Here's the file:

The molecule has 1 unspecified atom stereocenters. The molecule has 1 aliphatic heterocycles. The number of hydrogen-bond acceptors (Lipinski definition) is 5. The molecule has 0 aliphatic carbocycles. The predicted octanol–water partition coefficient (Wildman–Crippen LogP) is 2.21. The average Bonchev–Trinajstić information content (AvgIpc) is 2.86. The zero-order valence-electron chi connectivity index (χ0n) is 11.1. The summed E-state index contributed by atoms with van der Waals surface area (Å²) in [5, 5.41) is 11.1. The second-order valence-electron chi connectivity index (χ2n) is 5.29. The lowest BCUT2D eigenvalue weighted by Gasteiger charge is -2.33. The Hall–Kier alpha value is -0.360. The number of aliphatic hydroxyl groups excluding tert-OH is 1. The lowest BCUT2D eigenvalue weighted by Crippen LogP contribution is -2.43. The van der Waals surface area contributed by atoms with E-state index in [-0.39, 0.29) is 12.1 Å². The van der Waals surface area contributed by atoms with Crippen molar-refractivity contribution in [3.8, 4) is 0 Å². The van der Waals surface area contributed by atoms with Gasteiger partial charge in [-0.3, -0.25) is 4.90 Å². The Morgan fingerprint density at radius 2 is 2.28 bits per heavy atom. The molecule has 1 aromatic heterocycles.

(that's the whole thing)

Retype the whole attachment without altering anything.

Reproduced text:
The molecule has 1 unspecified atom stereocenters. The molecule has 1 aliphatic heterocycles. The number of hydrogen-bond acceptors (Lipinski definition) is 5. The molecule has 0 aliphatic carbocycles. The predicted octanol–water partition coefficient (Wildman–Crippen LogP) is 2.21. The average Bonchev–Trinajstić information content (AvgIpc) is 2.86. The zero-order valence-electron chi connectivity index (χ0n) is 11.1. The summed E-state index contributed by atoms with van der Waals surface area (Å²) in [5, 5.41) is 11.1. The second-order valence-electron chi connectivity index (χ2n) is 5.29. The lowest BCUT2D eigenvalue weighted by Gasteiger charge is -2.33. The Hall–Kier alpha value is -0.360. The number of aliphatic hydroxyl groups excluding tert-OH is 1. The lowest BCUT2D eigenvalue weighted by Crippen LogP contribution is -2.43. The van der Waals surface area contributed by atoms with E-state index in [-0.39, 0.29) is 12.1 Å². The van der Waals surface area contributed by atoms with Crippen molar-refractivity contribution in [3.8, 4) is 0 Å². The van der Waals surface area contributed by atoms with Gasteiger partial charge in [-0.3, -0.25) is 4.90 Å². The Morgan fingerprint density at radius 2 is 2.28 bits per heavy atom. The molecule has 1 aromatic heterocycles.